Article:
Transcript of 4th Session between Charles Balis, M.D., and Mr. Jerico Freeman, Monday, April 14, 1997 at 9 am.

Dr. Balis: Hello Jerry. Please come in.
Mr. Freeman: Hi Doc. Almost couldn't make it again today.
Dr. Balis: Another emergency? Or is there some other problem?
Mr. Freeman: Emergency? No, I'm just not feeling good and thought about staying home in bed.
Dr. Balis: How has your health been the last couple of weeks? Let's see, I haven't seen you since last month--about three weeks ago.
Mr. Freeman: Can't complain too much, Doc. Been getting lots of rest. Took a few days off work. You know, mental health days and all that.
Dr. Balis: Have things been particularly stressful at work recently?
Mr. Freeman: Yeah, you could say that, Doc. The bastards have been trying to run me into the ground lately. I can only take it for so long. I've got plenty of sick leave coming to me, but the sons-of-bitches act like it's their own leave I'm using. Man, I don't think I can stand that place much longer.
Dr. Balis: Is there something particular about work that's adding to your stress?
Mr. Freeman: Lots of things.
Dr. Balis: For instance?
Mr. Freeman: I'll give you a for instance. Last week, I was supposed to work the day shift with my regular crew. So I worked it; put in a good nine hour day, in fact. When I'm getting ready to leave, the foreman comes over and says, "Hey, Jerry. Two men called in sick tonight and we've got that pipeline problem over in the Sunset. We really need you to put in some extra time and help out over there. Is that going to be a problem?" Well, Doc, the way he said it made it clear that I wasn't supposed to have a problem, you know? Hell, I was going to do something special with Diane that night and I told him, "Yeah. It's a problem. Can't do it." So then I get this big goddamn lecture about how I need to be more dedicated to the city and the job. I couldn't believe it.
Dr. Balis: So what did you do?
Mr. Freeman: I left. Told him it wasn't my problem and I'd already done nine hours. Told him to find some other patsy to play his mind games with.
Dr. Balis: Does this sort of thing happen very often at your work, Jerry?
Mr. Freeman: Well, it's been happening a hell of lot more recently than it used to. And I'm getting pretty fucking tired of them always coming crying to me to help bail them out when there're big problems.
Dr. Balis: Have you ever considered it as a sort of compliment? That they recognize your work abilities and are asking you to help out because you're good at what you do?
Mr. Freeman: No. I can recognize bullshit when I hear it, Doc. They're just trying to get more work out of me and a few others. The damn city won't pay for more workers, so we're spread pretty thin as it is. I say if the city has big problems, then they damn well can hire some more workers. It's like I've said before, the fat cats at city hall don't really give a damn about us. As long as the pipes stay clear and the shit keeps flowing, they're happy.
Dr. Balis: Yes, you've said that before. You seem to have a fairly negative outlook on your bosses, Jerry. Is it just this particular foreman or have you always had problems with those in higher authority?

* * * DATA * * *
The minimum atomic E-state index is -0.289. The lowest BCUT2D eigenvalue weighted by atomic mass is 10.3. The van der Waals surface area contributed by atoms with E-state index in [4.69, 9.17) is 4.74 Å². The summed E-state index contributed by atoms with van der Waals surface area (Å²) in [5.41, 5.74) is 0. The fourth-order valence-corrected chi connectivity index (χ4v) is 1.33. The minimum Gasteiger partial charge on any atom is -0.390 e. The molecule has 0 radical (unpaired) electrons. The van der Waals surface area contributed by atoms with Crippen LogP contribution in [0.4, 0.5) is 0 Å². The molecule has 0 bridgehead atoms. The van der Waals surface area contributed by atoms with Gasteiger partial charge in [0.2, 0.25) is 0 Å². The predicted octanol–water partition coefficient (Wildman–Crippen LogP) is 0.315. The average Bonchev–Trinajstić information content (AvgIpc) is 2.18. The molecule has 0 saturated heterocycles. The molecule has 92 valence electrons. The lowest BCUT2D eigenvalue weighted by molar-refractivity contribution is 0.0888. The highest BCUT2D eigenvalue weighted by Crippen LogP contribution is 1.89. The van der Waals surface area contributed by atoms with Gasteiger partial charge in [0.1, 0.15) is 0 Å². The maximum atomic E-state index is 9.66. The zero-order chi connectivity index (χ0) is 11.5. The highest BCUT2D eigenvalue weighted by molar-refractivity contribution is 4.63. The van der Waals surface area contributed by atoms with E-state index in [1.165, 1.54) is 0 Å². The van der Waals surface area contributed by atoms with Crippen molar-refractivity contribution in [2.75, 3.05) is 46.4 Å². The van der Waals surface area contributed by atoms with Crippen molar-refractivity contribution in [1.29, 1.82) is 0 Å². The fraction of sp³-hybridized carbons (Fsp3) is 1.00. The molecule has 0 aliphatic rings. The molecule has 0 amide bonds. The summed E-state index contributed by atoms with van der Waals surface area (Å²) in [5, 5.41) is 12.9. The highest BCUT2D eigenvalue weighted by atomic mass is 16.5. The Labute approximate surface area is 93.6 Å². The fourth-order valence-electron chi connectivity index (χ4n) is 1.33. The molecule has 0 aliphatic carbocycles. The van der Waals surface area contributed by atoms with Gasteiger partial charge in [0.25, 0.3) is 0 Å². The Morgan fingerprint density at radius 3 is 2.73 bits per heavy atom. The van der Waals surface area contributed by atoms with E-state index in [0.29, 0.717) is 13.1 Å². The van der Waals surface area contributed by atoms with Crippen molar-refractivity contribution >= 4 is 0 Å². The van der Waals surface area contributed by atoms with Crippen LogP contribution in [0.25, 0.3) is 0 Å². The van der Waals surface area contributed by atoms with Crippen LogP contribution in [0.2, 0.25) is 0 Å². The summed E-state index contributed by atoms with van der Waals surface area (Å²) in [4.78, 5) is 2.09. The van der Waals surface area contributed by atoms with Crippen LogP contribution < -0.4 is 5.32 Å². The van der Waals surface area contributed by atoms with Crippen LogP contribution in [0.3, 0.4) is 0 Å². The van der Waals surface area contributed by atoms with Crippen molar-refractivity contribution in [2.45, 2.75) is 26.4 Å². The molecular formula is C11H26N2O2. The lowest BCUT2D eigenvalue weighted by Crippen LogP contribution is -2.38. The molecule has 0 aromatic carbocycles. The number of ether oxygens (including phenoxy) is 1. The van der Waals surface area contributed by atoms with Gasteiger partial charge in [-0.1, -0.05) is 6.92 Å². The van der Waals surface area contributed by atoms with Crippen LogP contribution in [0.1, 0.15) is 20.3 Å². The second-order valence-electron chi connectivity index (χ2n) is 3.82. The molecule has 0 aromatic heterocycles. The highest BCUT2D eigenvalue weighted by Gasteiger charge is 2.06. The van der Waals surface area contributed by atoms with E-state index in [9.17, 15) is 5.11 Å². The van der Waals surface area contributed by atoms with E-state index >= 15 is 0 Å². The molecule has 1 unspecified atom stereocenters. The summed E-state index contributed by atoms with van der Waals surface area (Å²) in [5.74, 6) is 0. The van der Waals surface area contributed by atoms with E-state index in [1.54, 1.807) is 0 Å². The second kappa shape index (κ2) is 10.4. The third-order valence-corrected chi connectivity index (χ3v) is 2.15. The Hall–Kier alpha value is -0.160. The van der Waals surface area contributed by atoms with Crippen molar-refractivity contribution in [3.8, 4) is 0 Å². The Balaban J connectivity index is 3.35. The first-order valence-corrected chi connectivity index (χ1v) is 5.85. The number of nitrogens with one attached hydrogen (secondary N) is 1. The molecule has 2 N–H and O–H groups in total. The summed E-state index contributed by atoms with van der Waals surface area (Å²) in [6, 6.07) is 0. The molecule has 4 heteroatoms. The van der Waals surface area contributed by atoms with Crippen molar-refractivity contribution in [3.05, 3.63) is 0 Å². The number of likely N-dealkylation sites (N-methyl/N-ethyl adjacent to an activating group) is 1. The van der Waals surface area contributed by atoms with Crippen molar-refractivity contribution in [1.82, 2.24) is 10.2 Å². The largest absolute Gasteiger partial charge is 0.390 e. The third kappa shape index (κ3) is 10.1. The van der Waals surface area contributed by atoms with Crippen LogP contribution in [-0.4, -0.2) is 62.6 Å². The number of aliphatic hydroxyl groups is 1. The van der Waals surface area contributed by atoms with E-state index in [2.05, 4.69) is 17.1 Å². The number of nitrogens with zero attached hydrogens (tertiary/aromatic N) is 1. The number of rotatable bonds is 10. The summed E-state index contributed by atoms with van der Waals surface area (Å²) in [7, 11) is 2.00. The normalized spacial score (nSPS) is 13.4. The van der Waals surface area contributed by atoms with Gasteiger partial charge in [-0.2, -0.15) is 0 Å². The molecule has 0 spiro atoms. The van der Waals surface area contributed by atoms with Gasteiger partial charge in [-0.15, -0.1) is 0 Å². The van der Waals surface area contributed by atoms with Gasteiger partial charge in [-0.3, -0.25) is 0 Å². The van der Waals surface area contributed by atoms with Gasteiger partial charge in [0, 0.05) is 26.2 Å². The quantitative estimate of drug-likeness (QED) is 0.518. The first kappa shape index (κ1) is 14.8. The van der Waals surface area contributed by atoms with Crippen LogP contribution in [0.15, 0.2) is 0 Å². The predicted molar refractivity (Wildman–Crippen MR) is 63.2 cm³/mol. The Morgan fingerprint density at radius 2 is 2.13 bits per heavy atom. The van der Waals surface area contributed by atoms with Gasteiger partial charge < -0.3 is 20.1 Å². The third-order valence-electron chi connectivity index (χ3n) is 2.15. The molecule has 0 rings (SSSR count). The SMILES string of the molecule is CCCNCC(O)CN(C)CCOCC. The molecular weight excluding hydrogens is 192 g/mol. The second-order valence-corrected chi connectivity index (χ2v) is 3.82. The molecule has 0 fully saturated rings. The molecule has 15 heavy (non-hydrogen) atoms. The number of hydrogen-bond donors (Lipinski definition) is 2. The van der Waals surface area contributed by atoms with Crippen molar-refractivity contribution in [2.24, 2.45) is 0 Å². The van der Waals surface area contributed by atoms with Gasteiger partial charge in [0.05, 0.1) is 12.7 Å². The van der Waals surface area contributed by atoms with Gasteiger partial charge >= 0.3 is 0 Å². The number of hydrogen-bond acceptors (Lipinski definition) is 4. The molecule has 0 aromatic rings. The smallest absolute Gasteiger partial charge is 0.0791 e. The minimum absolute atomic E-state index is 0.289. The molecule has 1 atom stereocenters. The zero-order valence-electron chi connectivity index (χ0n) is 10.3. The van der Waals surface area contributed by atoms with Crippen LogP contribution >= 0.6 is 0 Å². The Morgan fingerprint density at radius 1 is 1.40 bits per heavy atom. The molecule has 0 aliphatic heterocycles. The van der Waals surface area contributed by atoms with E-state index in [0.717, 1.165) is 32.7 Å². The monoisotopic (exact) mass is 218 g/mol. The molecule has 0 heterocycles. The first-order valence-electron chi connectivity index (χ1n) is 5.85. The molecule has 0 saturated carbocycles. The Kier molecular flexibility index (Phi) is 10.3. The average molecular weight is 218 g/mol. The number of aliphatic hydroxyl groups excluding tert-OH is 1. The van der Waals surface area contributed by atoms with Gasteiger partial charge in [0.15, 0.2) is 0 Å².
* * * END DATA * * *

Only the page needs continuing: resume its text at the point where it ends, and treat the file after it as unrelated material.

Mr. Freeman: Nah. All the pricks in authority are scumbags. This guy isn't any worse than any other boss I've had, but he can be a real asshole at times.
Dr. Balis: Have you always had a low opinion of those in authority, Jerry?
Mr. Freeman: Is this where you really start to play Doctor, Doc?
Dr. Balis: Jerry, I'm here to help you smooth out some of your problems. One of the best ways to find out what those problems really are is to discuss anything and everything that relates to your home life, work and past. It's a standard technique psychiatrists use--almost like free association--and it works sometimes to get at the root of problems. But it's also my job to try and focus on those areas in your life that may be the cause of any obvious distress affecting your daily well-being.
Mr. Freeman: Sorry, Doc. Didn't mean to get you riled up.
Dr. Balis: I'm not riled up, Jerry, but you must understand that I'm not your enemy. I'm here as a friend. You can count on that. But I can only help you if you're willing to help yourself. If we don't have trust here, we're wasting each other's time. And that trust has to be a two-way street.
Mr. Freeman: Okay, Doc. Chill out. I get the message. Hell, I've never been good at talking about myself and you ask some damn good questions. All right, authority. My whole life I've never liked those people who try to put themselves above you, you know? Like you're some toad that they can just throw around and squash flat whenever they don't need you.
Dr. Balis: I hope you don't see me in that same light.
Mr. Freeman: What? Oh hell no, Doc. I mean people like teachers and bosses.
Dr. Balis: How about parents, Jerry? Any problems with them?
Mr. Freeman: Parents? Why'd you ask about my parents?
Dr. Balis: Well, often problems with authority can be traced back to problems with authority figures in early childhood--parents. You seem to be reluctant to have me ask questions about certain things. I think we need to explore these areas, but if you don't want to talk about your parents, you can just say so.
Mr. Freeman: Well, what do you want to know about them?
Dr. Balis: Anything you'd care to share with me. Were they lenient? Harsh? Strict? Loving?
Mr. Freeman: Lenient, ha! Loving? My mother was in her own way, I suppose. But my father, now there was a real bastard if I ever saw one. Do you know that son of a bitch used to whip me with a goddamn cane until I was old enough to...
Dr. Balis: You stopped.
Mr. Freeman: Ah shit, Doc. I've never talked about my parents to anyone. No one ever knew the things my father did to me before he died. I try not to think about him too much. The old bastard is dead and buried and that's the best thing he ever did for me.